Bill Gale and Peter Orszag continue their series of surveys of the evidence on the effects of budget deficits on long-run growth. From my perspective, the most interesting thing is how few people disagree with them. Whether it's Glenn Hubbard and company correcting a Dow-Jones wire article implying that their CEA estimates were orders of magnitude lower than Gale and Orszag's, the predictions of the Macroeconomic Associates model at the core of CEA analytical work, the estimates of the CBO presided over by former Bush CEA Chief Economist Douglas Holtz-Eakin, the approach taken by current CEA Chair-Designate Greg Mankiw's textbooks... All in all, it is a remarkable near-consensus given how extraordinarily strong the political and ideological pressures on economists are: Gale and Orszag: Over the past two years, the long-term budget outlook has deteriorated markedly. Although many policymakers and economists have expressed concern that this fiscal deterioration will reduce future national income and raise interest rates, Bush administration officials and others have publicly denied the existence of such adverse effects. This paper examines the relationship between long-term fiscal discipline and economic performance, with two main results. First, as almost all economic research and standard textbooks suggest, declines in budget surpluses...

Posted by DeLong at 02:13 PM

May 01, 2003
Why Oh Why Can't We Have a Better Press Corps? Part CCXIV

Time to Bang My Head Against the Wall Once Again... Why, oh why, can't we get a better class of journalists? Those who write ABC's The Note claim to be unable to understand Alan Greenspan's nuanced--and consistent--position on fiscal policy issues. They write, "The Note has no idea what Alan Greenspan thinks about the prospects for growth and about the Bush economy, and that is after reading everything he said, and everything ABOUT what he said..." And those who write ABC's The Note are close to the cream of the crop. But it's really not hard to understand Greenspan if you are willing to accept that his positions are always nuanced and that he is almost always polite. In Greenspan's view, expressed yesterday and many times in the past. Greenspan believes that: In the long run the most important thing is to have a balanced federal budget. Having a budget not in deficit is especially important over the next decade because of the forthcoming retirement of the baby-boom generation. But it is always important. Having a budget that is not in deficit is job 1. Once that is taken care of, one can turn to other goals. In the long...

Posted by DeLong at 11:35 AM

April 23, 2003
Fear the Euro

Edward Hugh approvingly quotes from a Marty Feldstein piece in the Financial Times, as Marty tries to warn Gordon Brown and company against taking Britain into the euro zone without thinking very, very, very carefully about it: Financial Times: ...Here are the facts. Germany's gross domestic product rose only 0.5 per cent last year, the lowest of all the leading European countries, and ended the year in decline. Germany also has the lowest inflation rate, just 1.2 per cent. Because the single currency means that all eurozone countries have the same nominal interest rate, Germany's real interest rate is the highest in the eurozone. This is a very dangerous situation in which the high real interest rate weakens the economy and causes inflation to fall further. As the inflation rate falls, the real interest rate rises, creating the potential for a dangerous downward economic spiral. If the German economy were not constrained by the single currency, natural market forces would cause interest rates to decline, thereby boosting all kinds of interest-sensitive spending. Weak demand in Germany would also cause the D-mark to decline relative to its trading partners, boosting exports and helping producers to compete with imports from the rest...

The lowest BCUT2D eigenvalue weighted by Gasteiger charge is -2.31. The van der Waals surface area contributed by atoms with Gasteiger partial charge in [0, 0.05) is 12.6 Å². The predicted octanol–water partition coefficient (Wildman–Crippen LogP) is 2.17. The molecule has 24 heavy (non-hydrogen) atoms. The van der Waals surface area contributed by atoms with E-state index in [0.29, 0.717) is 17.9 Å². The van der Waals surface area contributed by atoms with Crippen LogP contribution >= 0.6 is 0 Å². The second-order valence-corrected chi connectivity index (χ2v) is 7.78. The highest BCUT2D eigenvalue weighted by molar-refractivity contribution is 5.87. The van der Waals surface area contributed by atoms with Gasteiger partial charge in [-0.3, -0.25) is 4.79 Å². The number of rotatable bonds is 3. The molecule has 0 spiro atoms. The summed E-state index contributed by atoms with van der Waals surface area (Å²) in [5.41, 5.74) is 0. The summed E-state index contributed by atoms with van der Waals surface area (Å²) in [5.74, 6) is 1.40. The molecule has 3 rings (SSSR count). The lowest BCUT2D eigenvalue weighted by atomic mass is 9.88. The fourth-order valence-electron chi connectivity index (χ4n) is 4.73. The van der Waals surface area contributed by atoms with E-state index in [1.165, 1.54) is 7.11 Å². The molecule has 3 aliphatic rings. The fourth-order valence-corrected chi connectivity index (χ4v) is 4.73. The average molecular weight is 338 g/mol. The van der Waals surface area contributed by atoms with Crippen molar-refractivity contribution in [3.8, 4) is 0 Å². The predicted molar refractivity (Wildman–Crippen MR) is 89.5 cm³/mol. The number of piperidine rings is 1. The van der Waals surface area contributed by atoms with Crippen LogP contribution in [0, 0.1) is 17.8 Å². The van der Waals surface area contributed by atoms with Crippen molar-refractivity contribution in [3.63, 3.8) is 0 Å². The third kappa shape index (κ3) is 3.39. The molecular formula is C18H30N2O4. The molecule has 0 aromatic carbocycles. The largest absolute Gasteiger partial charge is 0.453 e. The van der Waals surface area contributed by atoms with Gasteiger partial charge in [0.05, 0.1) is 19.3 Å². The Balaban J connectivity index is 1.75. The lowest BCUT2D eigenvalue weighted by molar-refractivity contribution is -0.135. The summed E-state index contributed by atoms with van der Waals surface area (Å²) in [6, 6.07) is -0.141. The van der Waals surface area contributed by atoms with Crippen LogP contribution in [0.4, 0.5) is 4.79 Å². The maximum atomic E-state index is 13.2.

Posted by DeLong at 08:12 PM

April 17, 2003
Uncle Milton

Just spent an hour and a half being interviewed for a documentary about Milton Friedman to air (hopefully) sometime in 2004... Some after-the-fact notes: Friedman... how great an influence on my thought? Let me think who has had more... Smith, Keynes, Summers, Shleifer... I would put Friedman fifth: only four other economist have had a greater influence on how I think... I'm not atypical at Berkeley in finding myself moving under the influence of the intellectual field generated by Milton Friedman--at least, I don't think I am... Friedman as a pragmatic libertarian, perhaps: believing that market failures are atypical, tending to generate profit opportunities and creating institutions to route around them, and that government failure is pervasive--that any expansion of government beyond the classical liberal state is likely to cause more troubles than it solves... Thus a big difference with Arrow, Samuelson, Akerlof, and company: who see market failure as much more common and hard to route around, and democratic governments as much more competent... One problem for us American liberals is certainly that Republican administrations tend to provide excellent demonstrations of Friedman's claim of governmental incompetence/capture/counterproductive behavior--massive government failure that outweighs probable estimates of market failure and creates a...

Posted by DeLong at 12:59 PM

Jeff Madrick on the CBO's Take on Bushonomics